On March 9, Apple (NASDAQ:AAPL) launched the iPhone 4S in China with a second carrier, China Telecom (NYSE:CHA). The event marked the end of China Unicom's (NYSE:CHU) reign as the country's exclusive iPhone provider and opened Apple to an additional 132 million potential customers. The 4S launch saw 200,000 pre-orders, exceeding expectations.
Even without the impressive pre-order volume, Apple has reason to celebrate. The deal nearly doubles Apple's 3G exposure in China and offers a more substantial platform from which to chip away at Samsung's leading market share while combating the emerging mobile threats Google (NASDAQ:GOOG) and Microsoft (NASDAQ:MSFT) aim to pose. But does the partnership present a strategic opportunity to play Apple's growth in China from both ends via a long position in China Telecom? It is a tempting leap, but we say no to the trade.
China's Telecom Landscape
According to Market Watch, which cites data released this month, China Telecom is only the third largest carrier in China, behind China Mobile (NYSE:CHL) with 661.4 million subscribers and China Unicom with 206 million. Still, this is no small operation. To put the size of China Telecom in perspective, consider that its subscriber base (132 million) is larger than Verizon's (NYSE:VZ).
The iPhone is likely to increase demand for its new carrier, but higher sales are unlikely to translate into higher profits this quarter or next. Compared to the U.S., there exists a lesser willingness in China to pay a high price for smartphones. As a result, many carriers heavily subsidize the cost to the consumer in exchange for a long-term contract. Carriers also subsidize phones in the U.S., but to a lesser degree.
In the case of China Telecom, as reported by the Trefis Team at Forbes, it is offering the iPhone 4S for free with a two- or three-year contract. Because these subsidies are likely to stunt profitability over a one to two year horizon, share price is unlikely to participate in iPhone sales growth during that span. The tangible benefits to China Telecom shareholders, assuming they arrive, will come after customer contracts attain profitability.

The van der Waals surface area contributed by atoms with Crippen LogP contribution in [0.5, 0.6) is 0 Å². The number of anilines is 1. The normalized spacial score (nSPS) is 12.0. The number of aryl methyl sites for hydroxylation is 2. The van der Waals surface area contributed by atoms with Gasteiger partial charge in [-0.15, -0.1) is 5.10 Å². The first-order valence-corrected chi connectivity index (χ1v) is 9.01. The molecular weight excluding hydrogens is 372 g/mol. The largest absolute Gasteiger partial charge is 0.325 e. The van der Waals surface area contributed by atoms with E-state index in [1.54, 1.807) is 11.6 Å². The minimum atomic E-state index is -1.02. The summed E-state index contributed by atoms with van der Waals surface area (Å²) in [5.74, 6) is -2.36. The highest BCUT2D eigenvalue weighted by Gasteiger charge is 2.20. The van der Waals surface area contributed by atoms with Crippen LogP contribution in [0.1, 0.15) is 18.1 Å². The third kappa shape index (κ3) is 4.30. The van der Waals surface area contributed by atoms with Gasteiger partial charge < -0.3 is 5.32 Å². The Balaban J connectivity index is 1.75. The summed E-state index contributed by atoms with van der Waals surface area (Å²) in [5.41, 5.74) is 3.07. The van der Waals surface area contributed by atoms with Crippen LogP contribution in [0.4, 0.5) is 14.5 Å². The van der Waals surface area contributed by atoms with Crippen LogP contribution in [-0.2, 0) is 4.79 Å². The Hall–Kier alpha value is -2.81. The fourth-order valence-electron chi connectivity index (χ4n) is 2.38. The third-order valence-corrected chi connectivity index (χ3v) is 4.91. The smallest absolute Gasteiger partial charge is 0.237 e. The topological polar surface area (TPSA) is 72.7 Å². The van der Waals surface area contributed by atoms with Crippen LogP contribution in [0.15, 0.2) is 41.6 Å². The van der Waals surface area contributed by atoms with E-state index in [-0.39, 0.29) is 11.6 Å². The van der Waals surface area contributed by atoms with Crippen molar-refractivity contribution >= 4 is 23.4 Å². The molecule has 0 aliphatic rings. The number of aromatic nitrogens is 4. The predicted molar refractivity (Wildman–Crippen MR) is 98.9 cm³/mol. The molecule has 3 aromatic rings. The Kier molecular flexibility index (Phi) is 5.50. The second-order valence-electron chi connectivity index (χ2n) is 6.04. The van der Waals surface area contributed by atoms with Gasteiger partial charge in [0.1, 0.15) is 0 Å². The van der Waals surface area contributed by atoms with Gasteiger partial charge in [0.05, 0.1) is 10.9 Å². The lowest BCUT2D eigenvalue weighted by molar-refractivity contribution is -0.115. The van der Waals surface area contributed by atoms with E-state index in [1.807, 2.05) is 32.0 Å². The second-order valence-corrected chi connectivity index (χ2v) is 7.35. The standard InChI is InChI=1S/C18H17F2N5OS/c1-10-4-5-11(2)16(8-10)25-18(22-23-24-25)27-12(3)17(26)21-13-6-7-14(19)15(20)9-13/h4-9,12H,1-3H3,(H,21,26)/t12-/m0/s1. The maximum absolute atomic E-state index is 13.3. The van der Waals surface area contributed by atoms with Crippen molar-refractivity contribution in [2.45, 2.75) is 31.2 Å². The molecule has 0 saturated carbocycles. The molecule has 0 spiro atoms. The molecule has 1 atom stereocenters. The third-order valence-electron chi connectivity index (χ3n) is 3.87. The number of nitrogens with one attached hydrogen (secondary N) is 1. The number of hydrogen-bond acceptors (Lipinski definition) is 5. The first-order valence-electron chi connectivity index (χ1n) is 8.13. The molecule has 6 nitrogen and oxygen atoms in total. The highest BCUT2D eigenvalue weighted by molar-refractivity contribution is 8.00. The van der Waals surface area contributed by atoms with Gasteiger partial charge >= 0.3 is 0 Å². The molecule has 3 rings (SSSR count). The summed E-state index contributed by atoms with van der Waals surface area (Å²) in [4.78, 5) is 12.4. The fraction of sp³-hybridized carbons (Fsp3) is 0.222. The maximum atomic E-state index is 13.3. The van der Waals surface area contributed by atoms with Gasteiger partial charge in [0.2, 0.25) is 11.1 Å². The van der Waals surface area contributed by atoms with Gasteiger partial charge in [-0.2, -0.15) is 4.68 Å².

Learning From China Unicom
The Forbes article points out that China Unicom experienced a pattern of profitability following its own adoption of the iPhone in 2009 that was consistent with sacrificing short-term profitability for long-term growth. EBITDA margin for its mobile division declined sharply in 2009 and recently recovered just as sharply. To examine how the market responded through this cycle, we charted the price action of China Unicom and China Telecom since October 1, 2009, the first day China Unicom started selling iPhones:
Click to enlarge
We are struck most by the absence of any obvious effect iPhone sales have had on China Unicom's share price. We do observe, however, that China Unicom's performance during the first year and a half following its Apple partnership is marked by a tendency toward underperformance relative to China Telecom--a tendency that is reversed by April 2011. We might speculate that China Unicom's share price is reacting in some measure to the profitability cycle associated with subsidizing the iPhone. Whether or not this is a faithful reading, the fact is that China Unicom underperformed its competitor in the several quarters following its iPhone launch. This is an indication that shares of China Telecom, as well, are unlikely to react in any significant correlation with iPhone sales.
The analysts seem to agree. Alen Lin of BNP Paribas Securities Asia in Hong Kong recently cut his rating on China Telecom, citing an estimated 19 percent increase in subsidy costs. Last Thursday, JP Morgan downgraded the stock to Neutral from Overweight, and in February Credit Suisse downgraded it to Underperform from Neutral.
Despite the temptation to ride the iPhone's growth in China by buying Apple's telecom partners, we do not view the consumer climate in the country as yet favorable enough to smartphone carriers to warrant investment. Specifically, we are negative on China Telecom, viewing its subsidy-heavy iPhone sales strategy as perhaps necessary but nonetheless crippling to its foreseeable profitability.
Instead, the prudent course is to simply buy Apple. Considering we recently identified what we view as the mounting risk of an earnings disappointment for Apple, we recommend waiting until after the company reports in April.